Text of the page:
TNS Chairman Donald Brydon insisted TNS has a stand-alone future. "Notwithstanding the extreme volatility of today's financial markets, the TNS board is very confident in TNS' ability to create substantial shareholder value," he said in a statement. "We have a sound strategy, which is delivering results. We firmly believe now is not the time to sell the company."
Shareholders must decide by 3 p.m. (10 a.m. New York time) tomorrow whether to accept or reject WPP's offer.
With earnings-per-share growth of more than 20% in 2007 and for the six months ending June 30 of this year, TNS is playing hard to get. The board issued a statement claiming that WPP's offer "fails to take into account how well the business is performing and its position as market leader in the fast-growing market-information industry."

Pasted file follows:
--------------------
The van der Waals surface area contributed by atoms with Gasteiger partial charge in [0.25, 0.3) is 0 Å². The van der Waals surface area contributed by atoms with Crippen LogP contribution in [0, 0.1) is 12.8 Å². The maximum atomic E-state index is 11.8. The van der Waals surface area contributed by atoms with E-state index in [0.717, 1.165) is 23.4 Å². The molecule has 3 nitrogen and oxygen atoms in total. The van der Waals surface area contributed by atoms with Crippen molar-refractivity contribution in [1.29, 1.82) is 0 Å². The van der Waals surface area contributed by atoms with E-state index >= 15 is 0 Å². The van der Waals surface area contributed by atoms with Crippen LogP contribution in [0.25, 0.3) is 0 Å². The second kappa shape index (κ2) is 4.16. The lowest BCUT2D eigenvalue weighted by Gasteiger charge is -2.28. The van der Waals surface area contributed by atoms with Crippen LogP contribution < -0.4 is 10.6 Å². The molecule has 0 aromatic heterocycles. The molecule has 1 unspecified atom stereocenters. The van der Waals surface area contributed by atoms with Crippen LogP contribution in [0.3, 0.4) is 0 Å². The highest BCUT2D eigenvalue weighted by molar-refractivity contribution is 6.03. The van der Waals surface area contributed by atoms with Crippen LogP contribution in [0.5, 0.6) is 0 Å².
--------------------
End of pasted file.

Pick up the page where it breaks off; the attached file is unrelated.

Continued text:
WPP Group insiders believe that TNS is in reality up for sale, and that the company's high share price is a reflection of WPP's interest in the business and not the company's performance alone. They say that TNS no longer has many long-term investors and that shares will crash if the deal does not go though tomorrow.
The European Commission cleared the way for the deal late Tuesday, as long as WPP commits to selling off TNS-owned Television Audience Measurement services in Europe and a TNS market-research business in Ireland.